As a warm glow filters through, the tropical orange and pink hues of these hanging blinds suggest a confident, high-end design aesthetic. They’re also made from old Sainsbury’s carrier bags.
Their designer, Alice Coomber, who graduated from the University of Brighton last year with a BA in 3D design and craft, wove them from waste polyethylene to raise awareness of the long-term environmental impact of microplastics.
“It’s often the tiniest particles that have the power to create problematic issues of an overwhelming scale,” she told Positive News.
Coomber is one of the 150 or so talented graduates of UK universities to be featured on the Green Grads platform. Now in its third year, it showcases graduates whose final projects tackle eco-issues such as sustainability, circular production, waste and pollution, biophilia and biodiversity. Other projects so far have included a new material from waste denim, and torches and lights from discarded vapes.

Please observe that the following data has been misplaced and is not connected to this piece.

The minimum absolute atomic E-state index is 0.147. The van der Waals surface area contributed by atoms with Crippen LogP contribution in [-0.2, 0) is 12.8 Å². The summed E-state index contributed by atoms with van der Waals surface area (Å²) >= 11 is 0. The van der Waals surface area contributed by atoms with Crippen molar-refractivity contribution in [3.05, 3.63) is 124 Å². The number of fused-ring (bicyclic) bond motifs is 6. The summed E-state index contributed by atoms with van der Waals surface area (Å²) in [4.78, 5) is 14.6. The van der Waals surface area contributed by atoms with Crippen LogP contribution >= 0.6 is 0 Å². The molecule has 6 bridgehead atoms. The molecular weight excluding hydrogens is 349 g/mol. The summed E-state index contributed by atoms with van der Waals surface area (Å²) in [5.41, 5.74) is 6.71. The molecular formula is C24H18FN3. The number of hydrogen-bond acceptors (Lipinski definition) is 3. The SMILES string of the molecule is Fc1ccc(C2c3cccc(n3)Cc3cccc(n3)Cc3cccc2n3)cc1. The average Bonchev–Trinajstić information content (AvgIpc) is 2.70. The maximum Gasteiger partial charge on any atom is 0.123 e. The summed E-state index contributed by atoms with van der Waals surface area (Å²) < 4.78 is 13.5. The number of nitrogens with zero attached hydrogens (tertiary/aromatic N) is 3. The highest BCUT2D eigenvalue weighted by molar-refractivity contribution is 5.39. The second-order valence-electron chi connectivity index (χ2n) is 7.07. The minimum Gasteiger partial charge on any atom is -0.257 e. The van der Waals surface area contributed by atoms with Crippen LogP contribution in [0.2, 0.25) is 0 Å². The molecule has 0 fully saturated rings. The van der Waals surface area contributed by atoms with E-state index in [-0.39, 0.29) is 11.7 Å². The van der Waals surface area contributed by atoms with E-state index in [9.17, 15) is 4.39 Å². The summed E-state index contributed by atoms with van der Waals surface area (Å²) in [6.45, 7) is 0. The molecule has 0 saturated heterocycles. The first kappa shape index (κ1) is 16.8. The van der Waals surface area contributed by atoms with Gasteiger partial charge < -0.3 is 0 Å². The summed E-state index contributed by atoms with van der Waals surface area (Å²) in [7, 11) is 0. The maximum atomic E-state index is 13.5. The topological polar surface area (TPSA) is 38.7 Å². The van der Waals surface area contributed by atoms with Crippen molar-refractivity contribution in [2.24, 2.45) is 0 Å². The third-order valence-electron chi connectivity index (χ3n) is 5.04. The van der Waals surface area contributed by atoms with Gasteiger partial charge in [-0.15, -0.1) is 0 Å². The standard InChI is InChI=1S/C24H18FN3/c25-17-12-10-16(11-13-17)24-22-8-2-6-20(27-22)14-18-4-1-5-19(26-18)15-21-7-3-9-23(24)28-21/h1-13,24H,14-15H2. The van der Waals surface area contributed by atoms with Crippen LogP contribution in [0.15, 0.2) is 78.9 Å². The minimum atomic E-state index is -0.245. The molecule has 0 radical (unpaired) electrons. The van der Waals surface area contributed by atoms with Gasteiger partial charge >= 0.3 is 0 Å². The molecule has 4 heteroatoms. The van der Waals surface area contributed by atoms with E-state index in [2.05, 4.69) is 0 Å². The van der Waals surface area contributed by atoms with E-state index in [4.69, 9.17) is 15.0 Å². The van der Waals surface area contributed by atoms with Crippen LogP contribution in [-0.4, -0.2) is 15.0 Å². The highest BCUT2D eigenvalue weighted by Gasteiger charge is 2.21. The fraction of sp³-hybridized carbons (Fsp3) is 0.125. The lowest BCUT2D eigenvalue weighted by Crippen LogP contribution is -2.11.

The not-for-profit project was founded by design writer Barbara Chandler in 2021, being quickly joined in running it by exhibition director Michael Czerwinski. Graduates come from a wide range of disciplines, including art, engineering, furniture design, textiles, ceramics, glass, fashion, illustration and architecture.
Chandler has financed the project via a clutch of forward-thinking industry sponsors. And her aim? To identify, promote and enable a new generation of UK eco-activists, linking them with manufacturers, design practices, shops, galleries and with the public. The main route is via exhibitions: shows so far have taken place during London Design Festivals and at Grand Designs Live, and at the GreenGrads Hub in the Heal’s department store in London.
Coomber reported feeling a growing sense of excitement after the Heal’s exhibition “from conversations I had with the other exhibitors and visitors who shared our interest in preserving the planet”.
Main image: Barbara Chandler / @sunnygran